The American Medical Association states, “medical coding errors fall into the very broad categories of fraud and abuse.”
While the latter regards false representative as a mistake, it still has severe consequences. On the other hand, the former means a conscious action taken in order to generate more profit.
Medical coding and billing involve complex processes that can differ based on the patient, insurer, and procedure. Even the most diligent financial services departments experience claim denials, but knowing the most common mistakes can help you take steps to avoid them. These top coding, billing, and filing errors are a digest of actual clearinghouse data derived from millions of medical claims.
5 of the 10 most common medical coding and billing mistakes that cause claim denials are
1. Coding is not specific enough.
Each diagnosis must be coded to the highest level for that code (the maximum number of digits for the code being used). For example, in ICD-9, essential hypertension was coded using 401.0 (malignant), 401.1 (benign), or 401.9 (unspecified). In ICD-10 however, the code is I10. Essential (primary) hypertension in ICD-9, 401.0 includes “high blood pressure” but does not include elevated blood pressure without a diagnosis of hypertension. In ICD-10, this is R03.0
Similarly, in ICD-9 the code for diabetes was 250.0, and the fifth digit indicates the type of diabetes. In ICD-10 the equivalent code is E10.649.
2. Claim is missing information.
Any missing information may be cause for a denial, but the most common missing items are: date of accident, date of medical emergency and date of onset. Be sure to scrutinize all claims for missed fields and attach all required supporting documentation.
3. Claim not filed on time.
If a proper claim is submitted, but it’s not within the timing window, it may result in a denial. Medicare providers should be aware that the Affordable Care Act reduced the claims-submittal period from between 15 – 27 months down to 12 months. The start date for a Medicare claim is the date the service was provided or the “From” date on the claim form. The claim must be received by the appropriate Medicare claims processing contractor prior to the end date (12 months after the start date). A claim sent prior to the end date but received after will be denied. It is critical to understand required supporting documentation to receive reimbursement. You will not be reimbursed for the services denied timely if you do not understand how to handle them. Commercial and Medicare have different guidelines that are considered timely filings.
Other Key Points of Medicare Change Request 7080:
- For institutional claims that include span dates of service ( “From” and “Through” date span on the claim). The “Through” date on the claim will be used to determine the date of service for claims filing timeliness.
- For professional claims (CMS-1500 Form and 837P) submitted by physicians and other suppliers that include span dates of service, the line item “From” date will be used to determine the date of service and filing timeliness. (This includes supplies and rental items).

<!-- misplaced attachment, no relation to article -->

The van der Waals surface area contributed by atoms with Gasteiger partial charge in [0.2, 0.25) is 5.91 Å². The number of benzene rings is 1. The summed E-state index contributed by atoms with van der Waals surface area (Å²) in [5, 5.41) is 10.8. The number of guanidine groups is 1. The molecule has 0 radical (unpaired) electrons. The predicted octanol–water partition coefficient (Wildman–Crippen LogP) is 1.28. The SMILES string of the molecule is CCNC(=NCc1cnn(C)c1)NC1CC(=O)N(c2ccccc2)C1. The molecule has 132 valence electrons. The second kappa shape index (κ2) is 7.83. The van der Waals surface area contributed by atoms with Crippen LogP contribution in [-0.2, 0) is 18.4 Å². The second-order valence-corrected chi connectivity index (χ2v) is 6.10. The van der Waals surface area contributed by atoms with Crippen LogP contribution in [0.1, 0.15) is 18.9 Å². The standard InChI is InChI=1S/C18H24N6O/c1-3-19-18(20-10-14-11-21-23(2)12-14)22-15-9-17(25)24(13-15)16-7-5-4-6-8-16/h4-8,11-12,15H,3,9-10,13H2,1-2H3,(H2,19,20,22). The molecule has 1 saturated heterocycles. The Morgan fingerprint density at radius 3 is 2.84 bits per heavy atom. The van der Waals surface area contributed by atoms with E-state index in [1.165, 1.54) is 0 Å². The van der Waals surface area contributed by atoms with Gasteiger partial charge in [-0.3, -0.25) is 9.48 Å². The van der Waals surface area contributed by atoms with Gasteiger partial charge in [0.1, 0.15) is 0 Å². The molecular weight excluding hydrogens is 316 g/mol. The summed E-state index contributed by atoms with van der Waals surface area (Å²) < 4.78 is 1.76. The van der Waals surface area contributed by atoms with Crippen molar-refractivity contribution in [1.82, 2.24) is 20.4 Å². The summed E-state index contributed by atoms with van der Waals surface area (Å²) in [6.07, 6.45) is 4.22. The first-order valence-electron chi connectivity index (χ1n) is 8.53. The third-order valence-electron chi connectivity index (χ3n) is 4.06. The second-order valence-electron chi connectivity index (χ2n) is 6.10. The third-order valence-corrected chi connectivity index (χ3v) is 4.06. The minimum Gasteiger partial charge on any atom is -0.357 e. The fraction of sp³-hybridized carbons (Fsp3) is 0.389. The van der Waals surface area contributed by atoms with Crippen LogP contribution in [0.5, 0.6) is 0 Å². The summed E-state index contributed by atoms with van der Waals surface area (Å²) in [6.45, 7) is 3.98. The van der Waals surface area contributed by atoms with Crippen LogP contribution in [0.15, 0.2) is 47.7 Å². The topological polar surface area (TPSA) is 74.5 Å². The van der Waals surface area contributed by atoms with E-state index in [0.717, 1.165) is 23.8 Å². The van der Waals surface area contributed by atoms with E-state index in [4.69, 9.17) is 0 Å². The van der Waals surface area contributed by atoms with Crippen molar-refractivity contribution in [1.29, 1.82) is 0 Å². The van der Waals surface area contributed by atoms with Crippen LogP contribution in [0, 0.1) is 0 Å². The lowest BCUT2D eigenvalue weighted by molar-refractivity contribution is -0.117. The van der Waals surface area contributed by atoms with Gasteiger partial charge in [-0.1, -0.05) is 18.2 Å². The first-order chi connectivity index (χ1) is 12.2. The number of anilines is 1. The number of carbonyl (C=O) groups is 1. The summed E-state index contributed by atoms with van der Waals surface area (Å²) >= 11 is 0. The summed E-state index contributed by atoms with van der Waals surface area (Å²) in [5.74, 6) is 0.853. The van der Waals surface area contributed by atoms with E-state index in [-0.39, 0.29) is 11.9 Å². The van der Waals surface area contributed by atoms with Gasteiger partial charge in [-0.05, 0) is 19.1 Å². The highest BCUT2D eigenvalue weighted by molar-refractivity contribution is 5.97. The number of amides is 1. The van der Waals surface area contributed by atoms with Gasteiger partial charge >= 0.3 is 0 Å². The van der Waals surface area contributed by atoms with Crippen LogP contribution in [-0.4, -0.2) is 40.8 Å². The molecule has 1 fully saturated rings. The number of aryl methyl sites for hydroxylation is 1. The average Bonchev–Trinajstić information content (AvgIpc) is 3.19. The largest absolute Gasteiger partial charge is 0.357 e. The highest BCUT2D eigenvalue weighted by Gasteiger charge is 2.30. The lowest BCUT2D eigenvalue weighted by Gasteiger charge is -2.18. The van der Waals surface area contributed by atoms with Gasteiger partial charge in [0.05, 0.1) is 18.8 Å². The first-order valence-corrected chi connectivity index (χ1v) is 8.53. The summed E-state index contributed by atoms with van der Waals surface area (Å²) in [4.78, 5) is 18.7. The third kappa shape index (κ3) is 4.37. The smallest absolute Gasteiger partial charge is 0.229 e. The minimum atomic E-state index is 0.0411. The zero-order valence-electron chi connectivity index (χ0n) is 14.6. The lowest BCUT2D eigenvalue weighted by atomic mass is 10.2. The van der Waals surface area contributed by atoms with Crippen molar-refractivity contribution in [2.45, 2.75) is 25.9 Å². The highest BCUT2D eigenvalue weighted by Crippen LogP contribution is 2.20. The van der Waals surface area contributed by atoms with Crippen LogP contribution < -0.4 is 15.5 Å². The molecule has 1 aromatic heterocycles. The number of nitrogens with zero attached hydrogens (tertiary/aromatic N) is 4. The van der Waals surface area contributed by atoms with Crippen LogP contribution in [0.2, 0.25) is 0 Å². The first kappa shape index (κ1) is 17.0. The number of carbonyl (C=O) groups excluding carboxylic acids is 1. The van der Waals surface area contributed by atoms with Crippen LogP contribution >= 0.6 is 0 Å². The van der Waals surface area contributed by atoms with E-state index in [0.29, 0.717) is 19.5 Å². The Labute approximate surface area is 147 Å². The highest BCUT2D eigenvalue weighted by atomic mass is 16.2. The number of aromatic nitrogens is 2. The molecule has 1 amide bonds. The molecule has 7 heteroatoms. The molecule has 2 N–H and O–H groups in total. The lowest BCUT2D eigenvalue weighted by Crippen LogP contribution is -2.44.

Note: If a line item “From” date is not timely, but the “To” date is timely, Medicare contractors will split the line item and deny untimely services as not timely filed.
4. Incorrect patient identifier information.
To avoid this error, make sure the patient’s name is spelled correctly, the DOB and sex are accurate. Also make sure that the correct insurance payer is entered and the policy number is valid. It’s also a good idea to check whether the claim requires a group number, the patient’s relationship to the insured is accurate, and the diagnosis code matches the procedure performed. Finally, make sure the primary insurance is listed as such in the case of multiple insurances.
5. Coding issues.
If you are using an outdated codebook or your coder or your biller enters the wrong code, your claim could be denied. The use of outdated coding books either CPT (Current Procedural Terminology), ICD-9 (International Classification of Diseases) or (Healthcare Common Procedure Coding System) HCPCS or super bills will result in loss of revenue. Insufficient documentation occurs when documentation is inadequate to support payment for the services billed or when a required document is missing. When coding and submitting claims, it is imperative that what is documented is billed. If it is not documented, carriers consider the service(s) as not performed. However, denials related to documentation and medical necessities are more complicated because providers must be involved in improving the process.
Coders unequivocally play a key role in denials avoidance, and they are best suited to use a proactive approach.
The follow ruling is important to understand how carriers look at errors in billing. Strive to be proactive to any concerns and make sure that practices do not violate 18 U.S.C. § 1347. Under that section, it is a felony to knowingly defraud any health benefit program or to fraudulently receive payment from any health benefit program. Under §1035, it is a felony to willfully make fraudulent representations in connection with the receipt of health care payments. Even unknowingly, not using correct billing, procedures, and protocols could put you at risk. The practice should take no comfort in claiming lack of knowledge or that they were mistaken about the law should audits occur. The statutes governing health care fraud do not provide leniency for a provider’s lack of knowledge. Therefore, protocols should be in place for your office to make sure that you have mitigated your risk and liability.
To help keep errors to a minimum, consider using a medical coding and billing software that supports your needs. Learn more about PracticeSuite today.
Last Updated on January 20, 2021